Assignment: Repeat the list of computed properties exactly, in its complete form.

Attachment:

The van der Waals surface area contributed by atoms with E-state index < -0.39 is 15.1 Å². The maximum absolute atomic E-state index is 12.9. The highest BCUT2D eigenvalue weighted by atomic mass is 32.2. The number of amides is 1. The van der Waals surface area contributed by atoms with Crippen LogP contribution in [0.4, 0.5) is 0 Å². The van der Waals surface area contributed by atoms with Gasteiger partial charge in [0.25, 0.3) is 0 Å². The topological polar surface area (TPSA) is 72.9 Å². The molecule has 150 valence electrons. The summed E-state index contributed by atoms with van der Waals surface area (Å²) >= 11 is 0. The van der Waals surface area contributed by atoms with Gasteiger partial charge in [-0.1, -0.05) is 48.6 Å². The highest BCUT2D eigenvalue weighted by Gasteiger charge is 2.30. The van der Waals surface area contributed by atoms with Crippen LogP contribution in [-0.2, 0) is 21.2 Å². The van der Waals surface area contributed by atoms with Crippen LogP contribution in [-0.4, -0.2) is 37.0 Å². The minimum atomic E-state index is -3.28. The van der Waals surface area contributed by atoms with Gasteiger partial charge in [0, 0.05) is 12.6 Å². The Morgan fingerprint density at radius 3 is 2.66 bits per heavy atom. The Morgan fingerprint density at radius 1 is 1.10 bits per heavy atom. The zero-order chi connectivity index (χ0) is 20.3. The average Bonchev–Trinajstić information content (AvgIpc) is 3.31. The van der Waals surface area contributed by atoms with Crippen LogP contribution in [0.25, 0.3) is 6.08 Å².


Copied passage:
The van der Waals surface area contributed by atoms with E-state index < -0.39 is 15.1 Å². The maximum absolute atomic E-state index is 12.9. The highest BCUT2D eigenvalue weighted by atomic mass is 32.2. The number of amides is 1. The van der Waals surface area contributed by atoms with Crippen LogP contribution in [0.4, 0.5) is 0 Å². The van der Waals surface area contributed by atoms with Gasteiger partial charge in [0.25, 0.3) is 0 Å². The topological polar surface area (TPSA) is 72.9 Å². The molecule has 150 valence electrons. The summed E-state index contributed by atoms with van der Waals surface area (Å²) >= 11 is 0. The van der Waals surface area contributed by atoms with Gasteiger partial charge in [-0.1, -0.05) is 48.6 Å². The highest BCUT2D eigenvalue weighted by Gasteiger charge is 2.30. The van der Waals surface area contributed by atoms with Crippen LogP contribution in [-0.2, 0) is 21.2 Å². The van der Waals surface area contributed by atoms with Crippen LogP contribution in [-0.4, -0.2) is 37.0 Å². The minimum atomic E-state index is -3.28. The van der Waals surface area contributed by atoms with Gasteiger partial charge in [0, 0.05) is 12.6 Å². The Morgan fingerprint density at radius 3 is 2.66 bits per heavy atom. The Morgan fingerprint density at radius 1 is 1.10 bits per heavy atom. The zero-order chi connectivity index (χ0) is 20.3. The average Bonchev–Trinajstić information content (AvgIpc) is 3.31. The van der Waals surface area contributed by atoms with Crippen LogP contribution in [0.25, 0.3) is 6.08 Å².